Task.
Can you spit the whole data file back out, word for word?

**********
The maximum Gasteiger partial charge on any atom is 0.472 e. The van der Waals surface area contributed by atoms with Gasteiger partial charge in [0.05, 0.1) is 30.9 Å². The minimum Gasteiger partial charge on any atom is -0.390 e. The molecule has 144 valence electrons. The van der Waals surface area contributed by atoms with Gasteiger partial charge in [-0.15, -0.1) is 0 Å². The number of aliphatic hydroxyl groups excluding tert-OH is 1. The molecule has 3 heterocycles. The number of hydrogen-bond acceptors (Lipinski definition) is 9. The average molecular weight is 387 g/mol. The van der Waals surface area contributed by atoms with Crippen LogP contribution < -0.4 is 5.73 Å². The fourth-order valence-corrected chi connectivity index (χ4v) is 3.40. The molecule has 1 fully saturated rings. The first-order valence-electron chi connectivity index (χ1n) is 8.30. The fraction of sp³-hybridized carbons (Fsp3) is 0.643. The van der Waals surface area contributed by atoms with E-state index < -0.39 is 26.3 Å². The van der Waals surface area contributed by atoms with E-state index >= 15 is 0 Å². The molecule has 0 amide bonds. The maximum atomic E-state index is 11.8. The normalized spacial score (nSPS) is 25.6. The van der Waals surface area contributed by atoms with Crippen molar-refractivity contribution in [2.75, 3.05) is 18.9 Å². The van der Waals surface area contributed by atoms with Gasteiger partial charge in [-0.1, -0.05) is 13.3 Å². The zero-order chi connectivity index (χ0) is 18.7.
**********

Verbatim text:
The maximum Gasteiger partial charge on any atom is 0.472 e. The van der Waals surface area contributed by atoms with Gasteiger partial charge in [0.05, 0.1) is 30.9 Å². The minimum Gasteiger partial charge on any atom is -0.390 e. The molecule has 144 valence electrons. The van der Waals surface area contributed by atoms with Gasteiger partial charge in [-0.15, -0.1) is 0 Å². The number of aliphatic hydroxyl groups excluding tert-OH is 1. The molecule has 3 heterocycles. The number of hydrogen-bond acceptors (Lipinski definition) is 9. The average molecular weight is 387 g/mol. The van der Waals surface area contributed by atoms with Crippen LogP contribution < -0.4 is 5.73 Å². The fourth-order valence-corrected chi connectivity index (χ4v) is 3.40. The molecule has 1 fully saturated rings. The first-order valence-electron chi connectivity index (χ1n) is 8.30. The fraction of sp³-hybridized carbons (Fsp3) is 0.643. The van der Waals surface area contributed by atoms with E-state index < -0.39 is 26.3 Å². The van der Waals surface area contributed by atoms with E-state index >= 15 is 0 Å². The molecule has 0 amide bonds. The maximum atomic E-state index is 11.8. The normalized spacial score (nSPS) is 25.6. The van der Waals surface area contributed by atoms with Crippen molar-refractivity contribution in [2.75, 3.05) is 18.9 Å². The van der Waals surface area contributed by atoms with Gasteiger partial charge in [-0.1, -0.05) is 13.3 Å². The zero-order chi connectivity index (χ0) is 18.7.